Edward Bancroft, an American Scientist, suggests that the 'shock' from the Torpedo Fish is electrical rather than mechanical in nature.
He showed that the properties of the shock were similar to those from a Leyden jar in that it could be conducted or insulated with appropriate materials.
One experiment suspended the muscle on a brass hook inside a glass tube with a water droplet to detect movement and 'irritated' the nerve with a silver wire.
This produced movement of the muscle and it may have been due to the induction of a small electrical charge - although Swammerdam would have been unaware of this.
He demonstrates the transfer of static electrical charge to a cork ball across 150 metres of wet hemp thread.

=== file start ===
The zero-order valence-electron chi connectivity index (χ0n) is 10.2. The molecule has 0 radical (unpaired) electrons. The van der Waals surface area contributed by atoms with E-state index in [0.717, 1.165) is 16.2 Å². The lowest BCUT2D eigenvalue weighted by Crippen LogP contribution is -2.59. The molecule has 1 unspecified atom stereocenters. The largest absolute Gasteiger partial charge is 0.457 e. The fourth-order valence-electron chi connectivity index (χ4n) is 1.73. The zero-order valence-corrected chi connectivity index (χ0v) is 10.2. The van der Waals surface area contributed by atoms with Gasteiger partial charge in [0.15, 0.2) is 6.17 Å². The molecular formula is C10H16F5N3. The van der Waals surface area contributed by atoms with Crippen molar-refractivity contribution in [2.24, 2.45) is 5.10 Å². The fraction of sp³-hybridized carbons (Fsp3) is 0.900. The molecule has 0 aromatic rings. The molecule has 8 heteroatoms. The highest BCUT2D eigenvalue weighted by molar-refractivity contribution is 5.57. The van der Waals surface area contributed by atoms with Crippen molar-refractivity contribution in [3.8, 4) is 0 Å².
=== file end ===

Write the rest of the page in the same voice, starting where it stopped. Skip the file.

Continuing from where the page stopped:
Later he found that the transfer could be achieved over greater distances by using brass wire.
William Harvey had developed similar ideas but they were never published. De Homine (Treatise of Man); 1662: Moyardum & leffen, Leiden.
The jar is named the 'Leyden Jar' after the place of its discovery.
On removing the brain all movement stopped (which would be in keeping with Descarte's theory) but then, when the frog was dissected and a severed nerve end stimulated with a scalpel the muscles twitched.
This proved that movement of a muscle could occur without any connection to the brain and therefore the transmission of 'animal spirits' was not necessary.
He noticed that the frogs' legs twitched during lightening storms and also when the weather was fine.
He interperated these results in terms of "animal electricity" or the preservation in the animal of "nerveo-electrical fluid" similar to that of an electric eel.